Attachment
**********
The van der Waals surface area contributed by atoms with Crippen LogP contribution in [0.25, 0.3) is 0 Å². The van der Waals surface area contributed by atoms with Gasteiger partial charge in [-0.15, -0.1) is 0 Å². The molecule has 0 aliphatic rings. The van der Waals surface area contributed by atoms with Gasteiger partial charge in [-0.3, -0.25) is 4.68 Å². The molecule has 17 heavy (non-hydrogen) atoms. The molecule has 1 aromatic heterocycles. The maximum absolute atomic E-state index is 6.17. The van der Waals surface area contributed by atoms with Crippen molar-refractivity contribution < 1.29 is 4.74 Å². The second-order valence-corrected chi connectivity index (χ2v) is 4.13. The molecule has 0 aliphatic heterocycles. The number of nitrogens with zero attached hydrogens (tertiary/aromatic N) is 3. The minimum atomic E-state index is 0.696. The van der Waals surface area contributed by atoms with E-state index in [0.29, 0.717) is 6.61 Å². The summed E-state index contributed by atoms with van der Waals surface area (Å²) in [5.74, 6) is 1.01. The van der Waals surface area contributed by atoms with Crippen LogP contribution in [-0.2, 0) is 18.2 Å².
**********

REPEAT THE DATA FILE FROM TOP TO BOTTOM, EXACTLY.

The van der Waals surface area contributed by atoms with Crippen LogP contribution in [0.25, 0.3) is 0 Å². The van der Waals surface area contributed by atoms with Gasteiger partial charge in [-0.15, -0.1) is 0 Å². The molecule has 0 aliphatic rings. The van der Waals surface area contributed by atoms with Gasteiger partial charge in [-0.3, -0.25) is 4.68 Å². The molecule has 17 heavy (non-hydrogen) atoms. The molecule has 1 aromatic heterocycles. The maximum absolute atomic E-state index is 6.17. The van der Waals surface area contributed by atoms with Crippen molar-refractivity contribution < 1.29 is 4.74 Å². The second-order valence-corrected chi connectivity index (χ2v) is 4.13. The molecule has 0 aliphatic heterocycles. The number of nitrogens with zero attached hydrogens (tertiary/aromatic N) is 3. The minimum atomic E-state index is 0.696. The van der Waals surface area contributed by atoms with E-state index in [0.29, 0.717) is 6.61 Å². The summed E-state index contributed by atoms with van der Waals surface area (Å²) in [5.74, 6) is 1.01. The van der Waals surface area contributed by atoms with Crippen LogP contribution in [-0.2, 0) is 18.2 Å².